Investment in Human Development: Investment in
human resource development has made a significant contribution to
growth, reduction in the incidence of poverty and improvement in
social indicators in the East Asian countries. The average years of
schooling in Korea are 9.6 years; 6.3 years in Malaysia and 6.0 years
in Singapore compared to 3.2 years in Pakistan. The emphasis on female
education led to reduced fertility, thus mitigating the adverse
effects of population pressure and increased supply of educated labor.
In Pakistan, female education rates remained dismally low with the
attendant problems of high fertility rates, high population growth
rates and a low labor participation rate. There is an urgent need to
bring women in the mainstream and give priority to their education,
health care, nutrition. This will not only control the rate of
population growth but expand the base of educated and skilled labor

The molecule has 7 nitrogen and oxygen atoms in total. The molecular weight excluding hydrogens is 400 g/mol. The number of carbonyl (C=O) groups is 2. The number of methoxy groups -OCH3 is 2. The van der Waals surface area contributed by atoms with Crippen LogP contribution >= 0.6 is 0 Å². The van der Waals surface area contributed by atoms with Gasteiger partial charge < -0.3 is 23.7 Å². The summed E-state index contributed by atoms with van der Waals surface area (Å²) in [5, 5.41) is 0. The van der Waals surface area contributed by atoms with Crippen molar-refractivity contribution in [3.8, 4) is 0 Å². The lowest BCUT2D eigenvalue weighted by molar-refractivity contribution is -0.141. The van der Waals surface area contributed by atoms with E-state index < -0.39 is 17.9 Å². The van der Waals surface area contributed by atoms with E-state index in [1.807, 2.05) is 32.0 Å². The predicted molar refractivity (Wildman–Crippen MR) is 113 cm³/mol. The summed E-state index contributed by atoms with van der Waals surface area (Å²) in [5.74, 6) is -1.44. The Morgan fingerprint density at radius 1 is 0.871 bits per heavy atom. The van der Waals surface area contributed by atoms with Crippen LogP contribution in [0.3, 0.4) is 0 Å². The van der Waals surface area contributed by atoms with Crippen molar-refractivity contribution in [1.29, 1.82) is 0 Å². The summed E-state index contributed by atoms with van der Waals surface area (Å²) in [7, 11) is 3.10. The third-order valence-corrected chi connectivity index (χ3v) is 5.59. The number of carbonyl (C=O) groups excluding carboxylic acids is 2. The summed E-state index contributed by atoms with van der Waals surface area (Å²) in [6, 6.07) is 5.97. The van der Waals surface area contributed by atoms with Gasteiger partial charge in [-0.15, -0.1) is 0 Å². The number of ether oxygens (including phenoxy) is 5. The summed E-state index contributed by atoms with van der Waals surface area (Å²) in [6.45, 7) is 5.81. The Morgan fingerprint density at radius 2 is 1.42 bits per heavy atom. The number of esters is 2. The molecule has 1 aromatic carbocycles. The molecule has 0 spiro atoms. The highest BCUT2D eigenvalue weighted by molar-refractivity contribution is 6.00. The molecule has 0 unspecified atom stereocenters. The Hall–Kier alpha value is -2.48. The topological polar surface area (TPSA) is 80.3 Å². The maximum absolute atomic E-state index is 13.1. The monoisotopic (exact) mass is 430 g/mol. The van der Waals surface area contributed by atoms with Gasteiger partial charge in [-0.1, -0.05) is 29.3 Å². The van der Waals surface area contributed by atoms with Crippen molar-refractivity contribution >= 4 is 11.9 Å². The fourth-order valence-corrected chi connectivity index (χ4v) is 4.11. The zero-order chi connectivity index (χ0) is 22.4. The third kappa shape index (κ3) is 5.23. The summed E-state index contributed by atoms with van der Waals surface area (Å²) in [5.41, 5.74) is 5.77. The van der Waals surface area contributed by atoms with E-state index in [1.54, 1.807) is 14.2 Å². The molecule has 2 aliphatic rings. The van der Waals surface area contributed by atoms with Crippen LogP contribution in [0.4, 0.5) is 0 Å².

force in the country. Almost half of the population in Pakistan is
illiterate and it is imposing a heavy drag on achievement of
Pakistan's economic potential. On the other hand, most Asean+3
countries have almost 100 percent literacy rates with high life
expectancy, low infant and maternal maternity and universal primary
education. The productivity effects of such elevated social indicators
on the economies of these countries are quite obvious and productivity
is the key variable determining how fast the economy can grow.
LABOR FORCE QUALITY:
Related to this phenomenon is the training and skill up gradation of
the labor force. Asian countries do not only hire educated and
literate workers but provide continuous training to these workers in